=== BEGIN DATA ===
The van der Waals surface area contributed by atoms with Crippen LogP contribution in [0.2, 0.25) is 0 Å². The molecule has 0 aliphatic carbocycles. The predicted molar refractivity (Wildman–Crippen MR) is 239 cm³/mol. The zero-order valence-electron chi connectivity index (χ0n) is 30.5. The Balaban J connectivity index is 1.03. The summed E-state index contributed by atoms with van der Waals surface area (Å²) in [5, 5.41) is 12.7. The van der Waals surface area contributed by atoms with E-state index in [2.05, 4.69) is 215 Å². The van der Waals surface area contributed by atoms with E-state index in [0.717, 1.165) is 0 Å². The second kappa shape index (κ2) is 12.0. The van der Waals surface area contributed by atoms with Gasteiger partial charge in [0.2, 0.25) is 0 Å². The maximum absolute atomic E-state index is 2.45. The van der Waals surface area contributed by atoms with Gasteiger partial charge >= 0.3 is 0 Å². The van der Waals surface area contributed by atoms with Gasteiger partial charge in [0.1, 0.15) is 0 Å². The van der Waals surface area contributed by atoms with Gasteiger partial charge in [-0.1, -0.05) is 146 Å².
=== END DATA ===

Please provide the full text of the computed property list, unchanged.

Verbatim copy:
The van der Waals surface area contributed by atoms with Crippen LogP contribution in [0.2, 0.25) is 0 Å². The molecule has 0 aliphatic carbocycles. The predicted molar refractivity (Wildman–Crippen MR) is 239 cm³/mol. The zero-order valence-electron chi connectivity index (χ0n) is 30.5. The Balaban J connectivity index is 1.03. The summed E-state index contributed by atoms with van der Waals surface area (Å²) in [5, 5.41) is 12.7. The van der Waals surface area contributed by atoms with E-state index in [2.05, 4.69) is 215 Å². The van der Waals surface area contributed by atoms with E-state index in [0.717, 1.165) is 0 Å². The second kappa shape index (κ2) is 12.0. The van der Waals surface area contributed by atoms with Gasteiger partial charge in [0.2, 0.25) is 0 Å². The maximum absolute atomic E-state index is 2.45. The van der Waals surface area contributed by atoms with Gasteiger partial charge >= 0.3 is 0 Å². The van der Waals surface area contributed by atoms with Gasteiger partial charge in [0.1, 0.15) is 0 Å². The van der Waals surface area contributed by atoms with Gasteiger partial charge in [-0.1, -0.05) is 146 Å².